Bankruptcy Lawyer Bryan W. Stone answers the question “Can I get rid of student loans by declaring bankruptcy?”
It’s long been understood that bankruptcy protections do not apply to the vast majority of student loan debt. The decision was made years ago to shield student lending companies from loss, meaning students are often locked into a lifetime of struggling to pay mounting school-related debts. A recent case out of a bankruptcy court in New York appears to chip away at that protection, at least in one rather limited circumstance.
The case before the U.S. Bankruptcy Court in Brooklyn concerned a law school grad who tried to bankrupt the portion of her debt related to studying for and preparing to take the bar exam. Though many people may not realize it, ordinary law school loans are generally designed to pay for expenses incurred during the academic year. This can lead to trouble after graduation when the loan money has run out but work has not yet begun, with most people taking the summer after graduation to prepare for impending bar examinations. Student loan companies have moved to fill this void, offering separate bar exam loans to cover this interim period.
In this case, the woman sought to cancel the unpaid portion of her $15,000 Citibank bar study loan. The woman explained that she graduated Pace University School of Law in 2009 and went on to fail the bar exam. She was then forced to take a secretarial job with a salary less than $50,000 per year. In total, the woman has nearly $300,000 in student loan debt.
The rule when it comes to student loan debt has long been understood to be that a debtor must demonstrate undue hardship to have educational debt discharged. This is usually done by proving that you cannot maintain a minimal standard of living for yourself and your family while paying the loans and that your financial situation is likely to continue for the foreseeable future. It should be noted that even if this can be shown, courts are still very reluctant to discharge any student loan debt, which is what makes the recent ruling even more remarkable.
The judge presiding over the case, Carla Craig, held that the bar exam loan debt should not be excluded from the bankruptcy process. Instead, the bar exam loan was the product of an arm’s length transaction and should not fall into the category of student loans that are excluded from discharge in a bankruptcy filing.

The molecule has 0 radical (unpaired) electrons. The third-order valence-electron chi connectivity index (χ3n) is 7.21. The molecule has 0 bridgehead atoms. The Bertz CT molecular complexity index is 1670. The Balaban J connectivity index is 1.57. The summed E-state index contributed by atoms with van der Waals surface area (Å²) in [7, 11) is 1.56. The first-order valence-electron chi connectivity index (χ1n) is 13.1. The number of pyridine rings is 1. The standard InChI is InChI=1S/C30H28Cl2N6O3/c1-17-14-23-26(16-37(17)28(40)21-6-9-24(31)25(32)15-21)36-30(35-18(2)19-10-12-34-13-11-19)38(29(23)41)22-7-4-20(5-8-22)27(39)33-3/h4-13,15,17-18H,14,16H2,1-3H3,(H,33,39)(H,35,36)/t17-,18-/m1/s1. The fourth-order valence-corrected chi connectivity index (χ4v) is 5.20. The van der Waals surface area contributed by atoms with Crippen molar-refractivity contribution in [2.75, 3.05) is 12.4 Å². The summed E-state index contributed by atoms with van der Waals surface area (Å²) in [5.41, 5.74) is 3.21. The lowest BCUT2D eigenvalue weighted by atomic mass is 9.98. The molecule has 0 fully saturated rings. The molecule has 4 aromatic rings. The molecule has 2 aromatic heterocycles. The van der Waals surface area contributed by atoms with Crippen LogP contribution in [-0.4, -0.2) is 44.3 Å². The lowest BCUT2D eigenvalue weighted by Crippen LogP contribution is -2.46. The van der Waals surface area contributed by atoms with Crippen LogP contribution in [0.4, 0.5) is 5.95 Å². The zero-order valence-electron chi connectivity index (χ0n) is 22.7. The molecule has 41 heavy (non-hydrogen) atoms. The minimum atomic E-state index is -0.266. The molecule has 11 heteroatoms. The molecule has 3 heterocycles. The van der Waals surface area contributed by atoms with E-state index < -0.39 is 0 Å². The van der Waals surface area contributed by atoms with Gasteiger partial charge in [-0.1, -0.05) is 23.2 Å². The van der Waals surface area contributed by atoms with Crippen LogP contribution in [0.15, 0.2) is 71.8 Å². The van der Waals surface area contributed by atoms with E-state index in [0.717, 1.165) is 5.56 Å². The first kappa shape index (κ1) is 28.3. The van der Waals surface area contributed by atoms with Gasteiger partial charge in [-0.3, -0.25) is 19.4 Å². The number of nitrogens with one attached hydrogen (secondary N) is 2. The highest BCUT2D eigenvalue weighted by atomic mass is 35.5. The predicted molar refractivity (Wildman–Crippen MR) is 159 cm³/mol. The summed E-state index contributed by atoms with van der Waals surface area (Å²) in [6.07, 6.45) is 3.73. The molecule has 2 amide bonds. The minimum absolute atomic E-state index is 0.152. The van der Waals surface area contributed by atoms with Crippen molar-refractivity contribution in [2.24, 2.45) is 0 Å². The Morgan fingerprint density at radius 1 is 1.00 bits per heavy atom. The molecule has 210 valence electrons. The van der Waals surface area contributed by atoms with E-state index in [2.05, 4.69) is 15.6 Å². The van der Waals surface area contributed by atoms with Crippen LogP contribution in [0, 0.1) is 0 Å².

Though this only represents a small portion of the woman’s total student loan debt, many see it as an important signal. The case could serve as an example for other bankruptcy courts tackling similar questions, increasing the instances where student loan debt can be canceled. Many see this as another attack against the notion that student loans are immune from bankruptcy. Legislators have been incredibly slow to act on this serious problem, allowing students to be buried with more than $1 trillion in educational debt. The hope is that the courts may be able to help bankruptcy filers in ways elected officials have so far not been. Whether this is the first of many instances of a court broadening the protection afforded by bankruptcy or simply an outlier remains to be seen. For the sake of millions of students, let’s hope it’s the former.
If you are contemplating bankruptcy in the Charlotte area, please call the skilled lawyers at Arnold & Smith, PLLC find additional resources here. As professionals who are experienced at handling all kinds of bankruptcy matters, our attorneys will provide you with legally sound advice for your particular situation.
About the Author
Kyle Frost joined Arnold & Smith, PLLC in 2013 where he focuses his practice on all aspects of civil litigation and bankruptcy, including: Chapter 7, Chapter 11, Chapter 13, home loan modifications and landlord-tenant issues.
Born and raised in upstate New York, Mr. Frost attended the University at Albany on a Presidential Scholarship, graduating magna cum laude with a double major in Political Science and Sociology. He went on to attended Wake Forest University School of Law in Winston Salem, North Carolina.
Following college, Mr. Frost spent over a year teaching English in South Korea. He worked in a private school in Seoul developing curriculum, English programs, and educating both children and adults that were interested in learning a new language.
In his spare time, Mr. Frost enjoys homebrewing, fishing, and travelling.
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